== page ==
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Seven levels or divisions of Heaven in religious or mythological cosmology
The concept of seven heavens as developed in ancient Mesopotamiasymbolised both physical and metaphysical concepts. In the Sumerian language, the words for heavens (or sky) and earth are An and Ki. The ancient Mesopotamians regarded the sky as a series of domes (usually three, but sometimes seven) covering the flat earth.:180 Each dome was made of a different kind of precious stone.:203 The lowest dome of the heavens was made of jasper and was the home of the stars. The middle dome of heaven was made of saggilmut stone and was the abode of the Igigi. The highest and outermost dome of the heavens was made of lulud?n?tu stone and was personified as An, the god of the sky. The celestial bodies were equated with specific deities as well.:203 The planet Venus was believed to be Inanna, the goddess of love, sex, and war.:108-109:203 The sun was her brother Utu, the god of justice,:203 and the moon was their father Nanna.:203 Ordinary mortals could not go to the heavens because it was the abode of the gods alone. Instead, after a person died, his or her soul went to Kur (later known as Irkalla), a dark shadowy underworld, located deep below the surface of the earth.Sumerianincantations of the late second millennium BCE make references to seven heavens and seven earths. One such incantation is: "an-imin-bi ki-imin-bi" (the heavens are seven, the earths are seven.)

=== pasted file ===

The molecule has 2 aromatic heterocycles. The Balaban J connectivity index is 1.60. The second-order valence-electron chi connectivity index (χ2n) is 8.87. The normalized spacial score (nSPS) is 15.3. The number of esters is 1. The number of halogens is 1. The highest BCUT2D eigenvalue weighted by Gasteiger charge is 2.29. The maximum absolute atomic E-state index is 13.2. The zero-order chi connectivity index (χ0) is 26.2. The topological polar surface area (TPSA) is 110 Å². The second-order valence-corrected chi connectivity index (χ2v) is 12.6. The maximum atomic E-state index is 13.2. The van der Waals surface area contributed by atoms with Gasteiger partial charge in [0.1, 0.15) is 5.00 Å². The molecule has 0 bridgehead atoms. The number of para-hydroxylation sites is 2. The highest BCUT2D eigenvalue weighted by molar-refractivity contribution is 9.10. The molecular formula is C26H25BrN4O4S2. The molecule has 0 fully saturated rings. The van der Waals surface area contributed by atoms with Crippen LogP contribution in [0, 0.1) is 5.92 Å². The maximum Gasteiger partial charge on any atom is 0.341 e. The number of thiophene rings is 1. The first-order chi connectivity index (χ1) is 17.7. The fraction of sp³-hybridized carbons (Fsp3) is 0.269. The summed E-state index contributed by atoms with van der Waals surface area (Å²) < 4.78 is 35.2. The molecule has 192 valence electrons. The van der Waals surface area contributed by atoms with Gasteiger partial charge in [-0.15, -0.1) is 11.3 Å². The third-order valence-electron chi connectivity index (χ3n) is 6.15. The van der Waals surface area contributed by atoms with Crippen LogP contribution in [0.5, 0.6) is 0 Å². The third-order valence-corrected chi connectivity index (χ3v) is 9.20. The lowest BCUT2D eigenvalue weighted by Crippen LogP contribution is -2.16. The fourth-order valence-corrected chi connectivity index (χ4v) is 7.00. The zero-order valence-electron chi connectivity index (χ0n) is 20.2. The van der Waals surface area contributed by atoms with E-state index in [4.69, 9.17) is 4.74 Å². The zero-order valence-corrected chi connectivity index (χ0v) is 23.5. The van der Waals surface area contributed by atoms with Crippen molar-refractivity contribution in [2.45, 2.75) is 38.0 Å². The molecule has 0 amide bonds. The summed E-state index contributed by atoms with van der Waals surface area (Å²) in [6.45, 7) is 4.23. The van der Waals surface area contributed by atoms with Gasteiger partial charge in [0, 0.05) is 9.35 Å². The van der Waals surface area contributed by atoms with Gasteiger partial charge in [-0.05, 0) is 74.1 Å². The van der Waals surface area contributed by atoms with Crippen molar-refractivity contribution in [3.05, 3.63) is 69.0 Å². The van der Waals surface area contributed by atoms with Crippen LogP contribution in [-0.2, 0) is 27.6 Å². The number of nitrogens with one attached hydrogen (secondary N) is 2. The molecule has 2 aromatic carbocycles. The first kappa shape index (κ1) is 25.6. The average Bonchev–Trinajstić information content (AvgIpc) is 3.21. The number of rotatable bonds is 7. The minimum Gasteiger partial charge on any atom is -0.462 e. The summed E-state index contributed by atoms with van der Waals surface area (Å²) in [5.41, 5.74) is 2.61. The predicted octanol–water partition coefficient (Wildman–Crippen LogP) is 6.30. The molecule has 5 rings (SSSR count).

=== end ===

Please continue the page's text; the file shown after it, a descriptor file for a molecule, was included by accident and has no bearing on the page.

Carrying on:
The understanding that the heavens can influence things on earth lent heavenly, magical properties to the number seven itself, as in stories of seven demons, seven churches, seven spirits, or seven thrones. The number seven appears frequently in Babylonian magical rituals. The seven Jewish and the seven Islamic heavens may have had their origin in Babylonian astronomy.
In general, the heavens is not a place for humans in Mesopotamian religion. As Gilgamesh says to his friend Enkidu, in the Epic of Gilgamesh: "Who can go up to the heavens, my friend? Only the gods dwell with Shamash forever". Along with the idea of seven heavens, the idea of three heavens was also common in ancient Mesopotamia.
I know a person in Christ who fourteen years ago was caught up to the third heaven--whether in the body or out of the body I do not know; God knows. And I know that such a person--whether in the body or out of the body I do not know; God knows--was caught up into Paradise and heard things that are not to be told, that no mortal is permitted to repeat.
The description is usually taken as an oblique reference by the author to himself. The passage appears to reflect first-century beliefs among Jews and Christians that the realm of Paradise existed in a different heaven than the highest one--an impression that may find support in the original Greek wording (closer to "caught away" than "caught up").
In the second century, Irenaeus also knows seven heavens (see his Demonstration of Apostolic Preaching 9; cf. Against Heresies 1.5.2).